I feel, Women’s sport is not treated with the respect it deserves.

People said they enjoyed watching the women’s events in the Olympics. So what have the Government done about broadcasting it on TV? Absolutely nothing! It’s seldom on BBC or ITV, however maybe about once every month it will be shown on the Sky Sports subscription channels… if you are lucky. It says something when the home of Football can’t even expand a Women’s league to the same extent as the Men’s game.

Just look at what happened in the USA after the Women’s world cup… They set up the WUSA and have developed the structure and facilities for Women’s football dramatically.

It is really disappointing how Women’s Football can’t take off in the country it began. So really the point I am trying to make, is that no matter how much support Women’s sport gets from the public or those eager young female athletes, the lack of money and media will always force it to stay at a lower class status compared to men’s sport. Which ultimately means that talented young women end up walking away from the sport they love.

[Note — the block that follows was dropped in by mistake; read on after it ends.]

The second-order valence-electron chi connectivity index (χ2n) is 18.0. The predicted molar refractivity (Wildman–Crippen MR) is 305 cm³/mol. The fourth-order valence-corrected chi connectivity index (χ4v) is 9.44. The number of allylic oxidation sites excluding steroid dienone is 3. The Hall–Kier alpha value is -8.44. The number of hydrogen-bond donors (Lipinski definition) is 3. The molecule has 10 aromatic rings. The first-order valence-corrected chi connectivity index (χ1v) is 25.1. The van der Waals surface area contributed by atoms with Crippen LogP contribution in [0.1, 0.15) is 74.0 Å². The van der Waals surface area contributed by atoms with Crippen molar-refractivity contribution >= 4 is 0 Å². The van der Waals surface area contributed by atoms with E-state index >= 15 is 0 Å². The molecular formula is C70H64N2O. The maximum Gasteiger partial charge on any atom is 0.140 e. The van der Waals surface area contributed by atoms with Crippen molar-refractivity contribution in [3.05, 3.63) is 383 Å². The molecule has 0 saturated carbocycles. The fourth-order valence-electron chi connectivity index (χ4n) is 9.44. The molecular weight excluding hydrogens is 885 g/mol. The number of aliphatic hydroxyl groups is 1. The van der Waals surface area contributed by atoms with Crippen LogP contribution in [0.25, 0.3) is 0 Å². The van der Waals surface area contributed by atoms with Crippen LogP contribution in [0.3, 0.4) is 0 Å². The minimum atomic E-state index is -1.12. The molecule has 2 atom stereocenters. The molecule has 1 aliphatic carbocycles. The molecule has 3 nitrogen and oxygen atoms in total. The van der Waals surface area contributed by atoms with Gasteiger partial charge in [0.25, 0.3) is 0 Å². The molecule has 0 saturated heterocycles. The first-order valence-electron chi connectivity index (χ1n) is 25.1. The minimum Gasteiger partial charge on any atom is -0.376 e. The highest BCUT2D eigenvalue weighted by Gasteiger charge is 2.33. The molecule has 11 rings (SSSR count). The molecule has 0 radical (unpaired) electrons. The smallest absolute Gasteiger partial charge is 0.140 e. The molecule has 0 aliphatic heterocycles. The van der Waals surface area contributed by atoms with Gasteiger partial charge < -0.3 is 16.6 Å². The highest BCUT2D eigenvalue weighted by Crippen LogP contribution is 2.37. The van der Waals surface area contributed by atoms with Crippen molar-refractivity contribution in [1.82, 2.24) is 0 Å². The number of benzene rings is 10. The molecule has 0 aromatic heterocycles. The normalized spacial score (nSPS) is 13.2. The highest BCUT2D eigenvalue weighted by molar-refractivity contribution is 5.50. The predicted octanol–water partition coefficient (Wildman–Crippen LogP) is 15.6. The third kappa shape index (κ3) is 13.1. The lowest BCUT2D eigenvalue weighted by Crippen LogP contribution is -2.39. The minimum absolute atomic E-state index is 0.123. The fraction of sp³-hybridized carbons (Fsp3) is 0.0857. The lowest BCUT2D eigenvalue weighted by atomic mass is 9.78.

Do you agree? Will you help me to get people talking about Women’s sport, promoting it, to get the recognition, investment and media help it deserves?

Guest Blog Article by Mark Oxer: Optimal Learning Environment

This Guest Blog is from Mark Oxer, Men’s and Women’s Soccer/Futsal Head Coach at Olds College Broncos. It adds depth to recent postings about ‘keeping it real’ and the psychological aspect of training. This article from Mark (no pun intended) really makes you think… about planning training sessions for the maximum benefit for the student Goalkeeper by Making them realistic and fun…